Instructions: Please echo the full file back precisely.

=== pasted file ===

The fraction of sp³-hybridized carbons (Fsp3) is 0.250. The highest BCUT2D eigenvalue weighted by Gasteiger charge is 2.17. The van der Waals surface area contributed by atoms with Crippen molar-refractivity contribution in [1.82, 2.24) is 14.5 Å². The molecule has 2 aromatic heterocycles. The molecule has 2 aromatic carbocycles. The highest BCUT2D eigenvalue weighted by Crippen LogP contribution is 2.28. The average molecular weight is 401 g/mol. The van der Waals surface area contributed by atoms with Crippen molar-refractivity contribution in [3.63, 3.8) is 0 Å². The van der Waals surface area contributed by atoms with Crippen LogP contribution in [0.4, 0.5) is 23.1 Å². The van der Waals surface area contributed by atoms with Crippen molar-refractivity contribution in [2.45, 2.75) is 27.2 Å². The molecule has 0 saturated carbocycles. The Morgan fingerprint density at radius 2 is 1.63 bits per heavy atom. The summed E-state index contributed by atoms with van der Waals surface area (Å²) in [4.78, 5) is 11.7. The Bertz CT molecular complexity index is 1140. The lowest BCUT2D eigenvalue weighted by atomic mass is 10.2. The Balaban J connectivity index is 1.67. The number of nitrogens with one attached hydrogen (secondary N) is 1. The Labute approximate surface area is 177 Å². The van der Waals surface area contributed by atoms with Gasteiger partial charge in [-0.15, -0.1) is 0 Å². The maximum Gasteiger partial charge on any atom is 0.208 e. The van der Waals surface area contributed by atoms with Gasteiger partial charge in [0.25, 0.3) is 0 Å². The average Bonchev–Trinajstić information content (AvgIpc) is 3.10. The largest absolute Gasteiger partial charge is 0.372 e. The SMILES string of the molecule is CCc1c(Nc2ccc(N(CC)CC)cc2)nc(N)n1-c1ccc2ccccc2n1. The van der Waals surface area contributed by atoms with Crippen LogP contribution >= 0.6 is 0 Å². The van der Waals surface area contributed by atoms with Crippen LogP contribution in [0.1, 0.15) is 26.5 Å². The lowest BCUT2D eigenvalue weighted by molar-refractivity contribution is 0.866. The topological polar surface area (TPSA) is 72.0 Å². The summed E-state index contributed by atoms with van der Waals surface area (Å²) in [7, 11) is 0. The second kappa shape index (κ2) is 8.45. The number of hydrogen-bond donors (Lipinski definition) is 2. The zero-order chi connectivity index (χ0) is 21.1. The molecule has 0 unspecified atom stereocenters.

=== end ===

The fraction of sp³-hybridized carbons (Fsp3) is 0.250. The highest BCUT2D eigenvalue weighted by Gasteiger charge is 2.17. The van der Waals surface area contributed by atoms with Crippen molar-refractivity contribution in [1.82, 2.24) is 14.5 Å². The molecule has 2 aromatic heterocycles. The molecule has 2 aromatic carbocycles. The highest BCUT2D eigenvalue weighted by Crippen LogP contribution is 2.28. The average molecular weight is 401 g/mol. The van der Waals surface area contributed by atoms with Crippen molar-refractivity contribution in [3.63, 3.8) is 0 Å². The van der Waals surface area contributed by atoms with Crippen LogP contribution in [0.4, 0.5) is 23.1 Å². The van der Waals surface area contributed by atoms with Crippen molar-refractivity contribution in [2.45, 2.75) is 27.2 Å². The molecule has 0 saturated carbocycles. The Morgan fingerprint density at radius 2 is 1.63 bits per heavy atom. The summed E-state index contributed by atoms with van der Waals surface area (Å²) in [4.78, 5) is 11.7. The Bertz CT molecular complexity index is 1140. The lowest BCUT2D eigenvalue weighted by atomic mass is 10.2. The Balaban J connectivity index is 1.67. The number of nitrogens with one attached hydrogen (secondary N) is 1. The Labute approximate surface area is 177 Å². The van der Waals surface area contributed by atoms with Gasteiger partial charge in [-0.15, -0.1) is 0 Å². The maximum Gasteiger partial charge on any atom is 0.208 e. The van der Waals surface area contributed by atoms with Gasteiger partial charge in [0.25, 0.3) is 0 Å². The average Bonchev–Trinajstić information content (AvgIpc) is 3.10. The largest absolute Gasteiger partial charge is 0.372 e. The SMILES string of the molecule is CCc1c(Nc2ccc(N(CC)CC)cc2)nc(N)n1-c1ccc2ccccc2n1. The van der Waals surface area contributed by atoms with Crippen LogP contribution >= 0.6 is 0 Å². The van der Waals surface area contributed by atoms with Crippen LogP contribution in [0.1, 0.15) is 26.5 Å². The lowest BCUT2D eigenvalue weighted by molar-refractivity contribution is 0.866. The topological polar surface area (TPSA) is 72.0 Å². The summed E-state index contributed by atoms with van der Waals surface area (Å²) in [7, 11) is 0. The second kappa shape index (κ2) is 8.45. The number of hydrogen-bond donors (Lipinski definition) is 2. The zero-order chi connectivity index (χ0) is 21.1. The molecule has 0 unspecified atom stereocenters.